815-973-6150. Facebook computer class, 3-4:30 p.m., Lee County Council on Aging, 100 W. Second St., Dixon. Register: 815-288-2936. Narcotics Anonymous, 4-5 p.m., Sinnissippi Centers, 2611 Woodlawn Road, Sterling, 815625-0013. Overeaters Anonymous, 5:30 p.m., Lee County Council on Aging, 100 W. Second St., Dixon, 815-441-4452. Speak Boldly Toastmasters, 6 p.m., Sterling Public Library, 102 W. Third St., Sterling. Breast Cancer Networking Group, 6-7 p.m., Home of Hope Cancer Wellness Center, 1637 Plock Road, Dixon, 815-2884673. TOPS, 6:30 p.m., Rock Falls United Methodist Church, 210 Fourth Ave., 815-625-0431. Sterling Optimist Club, 7 p.m., Candlelight Inn, 2907 N. Locust St., Sterling. Al-Anon, 7 p.m., St. John Lutheran Church, 703 Third Ave., Sterling. Alcoholics Anonymous, 7 p.m., closed, and Al-Anon, 7 p.m., United Methodist Church, 709 Fourth Ave., Rochelle. Alcoholics Anonymous, 7 p.m., closed, 808 Freeport Road, Sterling.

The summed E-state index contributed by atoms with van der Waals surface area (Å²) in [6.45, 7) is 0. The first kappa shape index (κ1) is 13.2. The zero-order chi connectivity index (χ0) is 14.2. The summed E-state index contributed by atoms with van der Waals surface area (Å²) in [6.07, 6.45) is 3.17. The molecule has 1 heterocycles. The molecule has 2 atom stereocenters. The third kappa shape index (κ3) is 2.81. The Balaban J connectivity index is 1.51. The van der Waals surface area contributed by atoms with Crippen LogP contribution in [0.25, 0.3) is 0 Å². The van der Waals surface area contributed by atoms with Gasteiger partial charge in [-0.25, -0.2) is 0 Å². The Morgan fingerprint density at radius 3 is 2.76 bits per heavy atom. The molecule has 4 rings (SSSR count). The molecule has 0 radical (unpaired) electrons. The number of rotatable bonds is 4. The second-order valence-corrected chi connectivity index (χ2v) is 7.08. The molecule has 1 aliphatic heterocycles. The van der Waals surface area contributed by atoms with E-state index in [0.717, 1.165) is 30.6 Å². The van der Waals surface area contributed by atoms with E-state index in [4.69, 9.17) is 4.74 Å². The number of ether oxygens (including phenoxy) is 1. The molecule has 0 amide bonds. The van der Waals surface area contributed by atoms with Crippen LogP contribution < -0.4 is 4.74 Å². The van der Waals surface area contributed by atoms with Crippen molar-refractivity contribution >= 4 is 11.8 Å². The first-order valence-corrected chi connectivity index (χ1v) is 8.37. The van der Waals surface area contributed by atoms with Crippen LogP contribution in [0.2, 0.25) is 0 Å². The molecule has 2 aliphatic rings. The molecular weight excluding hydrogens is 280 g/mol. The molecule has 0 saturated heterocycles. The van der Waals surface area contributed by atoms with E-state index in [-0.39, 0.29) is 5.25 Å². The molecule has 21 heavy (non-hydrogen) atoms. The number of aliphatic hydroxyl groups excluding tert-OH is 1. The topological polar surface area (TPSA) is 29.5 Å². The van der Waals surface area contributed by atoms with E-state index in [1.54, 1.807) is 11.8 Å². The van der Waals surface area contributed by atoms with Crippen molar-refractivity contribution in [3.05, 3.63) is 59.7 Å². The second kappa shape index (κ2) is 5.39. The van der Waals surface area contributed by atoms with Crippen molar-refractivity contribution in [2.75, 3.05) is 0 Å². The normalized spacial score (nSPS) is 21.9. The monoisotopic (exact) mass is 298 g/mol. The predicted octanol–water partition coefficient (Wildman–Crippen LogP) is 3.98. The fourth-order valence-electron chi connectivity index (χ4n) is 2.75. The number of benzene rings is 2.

Adults - $15; Seniors - $12 Students - Free Č‹Â™Â‹Â–ÂŠ ČŒ
Â‹Â…Â?Â‡Â–Â• Â?ÂƒÂ› Â„Â‡ Â’Â—Â”Â…ÂŠÂƒÂ•Â‡Â† ÂƒÂ– Â‘Â?Â?Â—Â?Â‹Â–Â› Â–ÂƒÂ–Â‡ ÂƒÂ?Â? ÂŽÂ‘Â…ÂƒÂ–Â‹Â‘Â?Â• Â‹Â? Â–Â‡Â”ÂŽÂ‹Â?Â‰ ĆŹ Â‘Â…Â? ÂƒÂŽÂŽÂ•Ç˘ Â‡ÂŽÂ‡Â…Â– Â?Â’ÂŽÂ‘Â›Â‡Â‡Â• Â”Â‡Â†Â‹Â– Â?Â‹Â‘Â?Ç˘ Â–Ç¤ ÂƒÂ—ÂŽÇŻÂ• Â—Â–ÂŠÂ‡Â”ÂƒÂ? ÂŠÂ—Â”Â…ÂŠ Â‹Â? Â–Â‡Â”ÂŽÂ‹Â?Â‰Ç˘ Â‘Â‘Â?Â• Â‘Â? Â‹Â”Â•Â– Â‹Â? Â‹ÂšÂ‘Â?Ç˘ ÂˆÂ”Â‘Â? ÂƒÂ?Â› ÂƒÂ”Â„Â‡Â”Â•ÂŠÂ‘Â’ Â‡Â?Â„Â‡Â” Â‘Â” Â„Â› Â…ÂƒÂŽÂŽÂ‹Â?Â‰ ÍœÍ•Í™Ç¤ÍšÍ–Í™Ç¤Í•Í–Í˜Íœ Â‘Â” ÍœÍ•Í™Ç¤ÍšÍ—Í•Ç¤ÍšÍ•Í•Í”Ç¤ ÂŠÂ‘Â™ Â‹Â…Â?Â‡Â–Â• Â™Â‹ÂŽÂŽ ÂƒÂŽÂ•Â‘ Â„Â‡ ÂƒÂ˜ÂƒÂ‹ÂŽÂƒÂ„ÂŽÂ‡ ÂƒÂ– Â–ÂŠÂ‡ Â‘Â‘Â”Ç¤
Alcoholics Anonymous, 7 p.m., open, Big Book, Rolling Hills Center, 201 state Route 64, Lanark. Amateur Radio Club, 7:30 p.m., 1409 Eighth Ave., Rock Falls, 815-946-4340. Alcoholics Anonymous, 7:30 p.m., closed, St. Anne Church, 401 N. Cherry St., Morrison. Rock River Valley Barbershop Chorus practice, 7:30 p.m., Rock Falls Community Building, 603 W. 10th St., 815-284-7569. Alcoholics Anonymous, 8 p.m., closed, United Steelworkers, 502 Woodburn Ave., Sterling. Volunteer Care Center of Lee County, 403 E. First St., Dixon. Appointment: 815-284-9555. Friday, March 28 Childhood immunization clinic; women, infants and children clinic; and family planning services, all by appointment only, Lee County Health Department, 309 S. Galena Ave., Suite 100, Dixon, 815-284-3371. Bi-County Special Education Cooperative preschool screenings for Sterling School District, 8 a.m.-3:15 p.m., Wallace Education Center gymnasium, 506 W. Fourth St. By appointment only: 815-625-5755.